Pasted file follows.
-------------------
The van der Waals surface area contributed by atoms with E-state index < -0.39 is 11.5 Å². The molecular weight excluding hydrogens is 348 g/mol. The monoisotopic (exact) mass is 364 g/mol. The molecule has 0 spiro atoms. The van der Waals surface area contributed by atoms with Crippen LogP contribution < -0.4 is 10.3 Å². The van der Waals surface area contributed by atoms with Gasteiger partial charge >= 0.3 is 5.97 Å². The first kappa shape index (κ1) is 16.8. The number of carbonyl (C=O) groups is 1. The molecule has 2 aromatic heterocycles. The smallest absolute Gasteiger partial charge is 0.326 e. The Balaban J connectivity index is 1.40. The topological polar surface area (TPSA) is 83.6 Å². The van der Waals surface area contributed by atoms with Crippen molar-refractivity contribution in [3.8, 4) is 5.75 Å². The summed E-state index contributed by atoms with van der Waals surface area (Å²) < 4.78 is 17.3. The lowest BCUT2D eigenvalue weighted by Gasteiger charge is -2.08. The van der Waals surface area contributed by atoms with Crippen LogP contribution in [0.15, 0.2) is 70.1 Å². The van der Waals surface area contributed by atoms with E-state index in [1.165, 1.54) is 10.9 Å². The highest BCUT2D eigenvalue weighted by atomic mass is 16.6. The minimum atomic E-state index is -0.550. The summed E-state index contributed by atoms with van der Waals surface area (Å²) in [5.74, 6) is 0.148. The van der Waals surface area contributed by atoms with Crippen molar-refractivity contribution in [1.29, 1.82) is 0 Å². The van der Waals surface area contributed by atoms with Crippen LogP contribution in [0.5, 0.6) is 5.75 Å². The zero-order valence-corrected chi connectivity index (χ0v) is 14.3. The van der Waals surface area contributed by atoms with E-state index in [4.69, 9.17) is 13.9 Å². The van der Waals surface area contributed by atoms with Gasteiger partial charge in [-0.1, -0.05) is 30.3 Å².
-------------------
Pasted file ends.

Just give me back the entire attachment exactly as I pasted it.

The van der Waals surface area contributed by atoms with E-state index < -0.39 is 11.5 Å². The molecular weight excluding hydrogens is 348 g/mol. The monoisotopic (exact) mass is 364 g/mol. The molecule has 0 spiro atoms. The van der Waals surface area contributed by atoms with Crippen LogP contribution < -0.4 is 10.3 Å². The van der Waals surface area contributed by atoms with Gasteiger partial charge >= 0.3 is 5.97 Å². The first kappa shape index (κ1) is 16.8. The number of carbonyl (C=O) groups is 1. The molecule has 2 aromatic heterocycles. The smallest absolute Gasteiger partial charge is 0.326 e. The Balaban J connectivity index is 1.40. The topological polar surface area (TPSA) is 83.6 Å². The van der Waals surface area contributed by atoms with Crippen molar-refractivity contribution in [3.8, 4) is 5.75 Å². The summed E-state index contributed by atoms with van der Waals surface area (Å²) < 4.78 is 17.3. The lowest BCUT2D eigenvalue weighted by Gasteiger charge is -2.08. The van der Waals surface area contributed by atoms with Crippen LogP contribution in [0.15, 0.2) is 70.1 Å². The van der Waals surface area contributed by atoms with E-state index in [1.165, 1.54) is 10.9 Å². The highest BCUT2D eigenvalue weighted by atomic mass is 16.6. The minimum atomic E-state index is -0.550. The summed E-state index contributed by atoms with van der Waals surface area (Å²) in [5.74, 6) is 0.148. The van der Waals surface area contributed by atoms with Crippen molar-refractivity contribution in [1.29, 1.82) is 0 Å². The van der Waals surface area contributed by atoms with Crippen LogP contribution in [0.5, 0.6) is 5.75 Å². The zero-order valence-corrected chi connectivity index (χ0v) is 14.3. The van der Waals surface area contributed by atoms with E-state index in [4.69, 9.17) is 13.9 Å². The van der Waals surface area contributed by atoms with Gasteiger partial charge in [-0.1, -0.05) is 30.3 Å².